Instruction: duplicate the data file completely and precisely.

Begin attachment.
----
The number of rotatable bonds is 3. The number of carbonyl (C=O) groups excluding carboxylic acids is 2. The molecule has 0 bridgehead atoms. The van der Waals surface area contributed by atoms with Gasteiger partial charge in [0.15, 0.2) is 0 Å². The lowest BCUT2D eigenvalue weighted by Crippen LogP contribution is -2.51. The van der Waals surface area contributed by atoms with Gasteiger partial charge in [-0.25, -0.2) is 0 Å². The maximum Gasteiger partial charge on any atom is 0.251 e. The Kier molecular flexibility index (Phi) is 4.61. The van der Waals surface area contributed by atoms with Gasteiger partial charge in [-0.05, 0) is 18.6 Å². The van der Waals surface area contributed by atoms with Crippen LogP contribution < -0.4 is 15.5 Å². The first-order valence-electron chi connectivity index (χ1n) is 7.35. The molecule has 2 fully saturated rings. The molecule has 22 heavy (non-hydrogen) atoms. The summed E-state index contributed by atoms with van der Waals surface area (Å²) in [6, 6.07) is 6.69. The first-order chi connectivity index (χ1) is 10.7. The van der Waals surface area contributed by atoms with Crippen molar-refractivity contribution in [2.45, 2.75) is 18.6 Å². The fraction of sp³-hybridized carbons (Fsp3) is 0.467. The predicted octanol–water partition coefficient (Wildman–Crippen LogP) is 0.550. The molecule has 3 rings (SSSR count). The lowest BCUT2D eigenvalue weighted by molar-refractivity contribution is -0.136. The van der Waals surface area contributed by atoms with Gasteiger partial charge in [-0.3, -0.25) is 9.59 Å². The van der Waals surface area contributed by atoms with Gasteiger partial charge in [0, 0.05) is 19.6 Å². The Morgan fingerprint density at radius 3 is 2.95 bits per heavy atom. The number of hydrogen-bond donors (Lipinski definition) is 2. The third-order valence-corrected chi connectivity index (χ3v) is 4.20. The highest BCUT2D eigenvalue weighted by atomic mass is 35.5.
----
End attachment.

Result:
The number of rotatable bonds is 3. The number of carbonyl (C=O) groups excluding carboxylic acids is 2. The molecule has 0 bridgehead atoms. The van der Waals surface area contributed by atoms with Gasteiger partial charge in [0.15, 0.2) is 0 Å². The lowest BCUT2D eigenvalue weighted by Crippen LogP contribution is -2.51. The van der Waals surface area contributed by atoms with Gasteiger partial charge in [-0.25, -0.2) is 0 Å². The maximum Gasteiger partial charge on any atom is 0.251 e. The Kier molecular flexibility index (Phi) is 4.61. The van der Waals surface area contributed by atoms with Gasteiger partial charge in [-0.05, 0) is 18.6 Å². The van der Waals surface area contributed by atoms with Crippen LogP contribution < -0.4 is 15.5 Å². The first-order valence-electron chi connectivity index (χ1n) is 7.35. The molecule has 2 fully saturated rings. The molecule has 22 heavy (non-hydrogen) atoms. The summed E-state index contributed by atoms with van der Waals surface area (Å²) in [6, 6.07) is 6.69. The first-order chi connectivity index (χ1) is 10.7. The van der Waals surface area contributed by atoms with Crippen molar-refractivity contribution in [2.45, 2.75) is 18.6 Å². The fraction of sp³-hybridized carbons (Fsp3) is 0.467. The predicted octanol–water partition coefficient (Wildman–Crippen LogP) is 0.550. The molecule has 3 rings (SSSR count). The lowest BCUT2D eigenvalue weighted by molar-refractivity contribution is -0.136. The van der Waals surface area contributed by atoms with Gasteiger partial charge in [-0.3, -0.25) is 9.59 Å². The van der Waals surface area contributed by atoms with Gasteiger partial charge in [0, 0.05) is 19.6 Å². The Morgan fingerprint density at radius 3 is 2.95 bits per heavy atom. The number of hydrogen-bond donors (Lipinski definition) is 2. The third-order valence-corrected chi connectivity index (χ3v) is 4.20. The highest BCUT2D eigenvalue weighted by atomic mass is 35.5.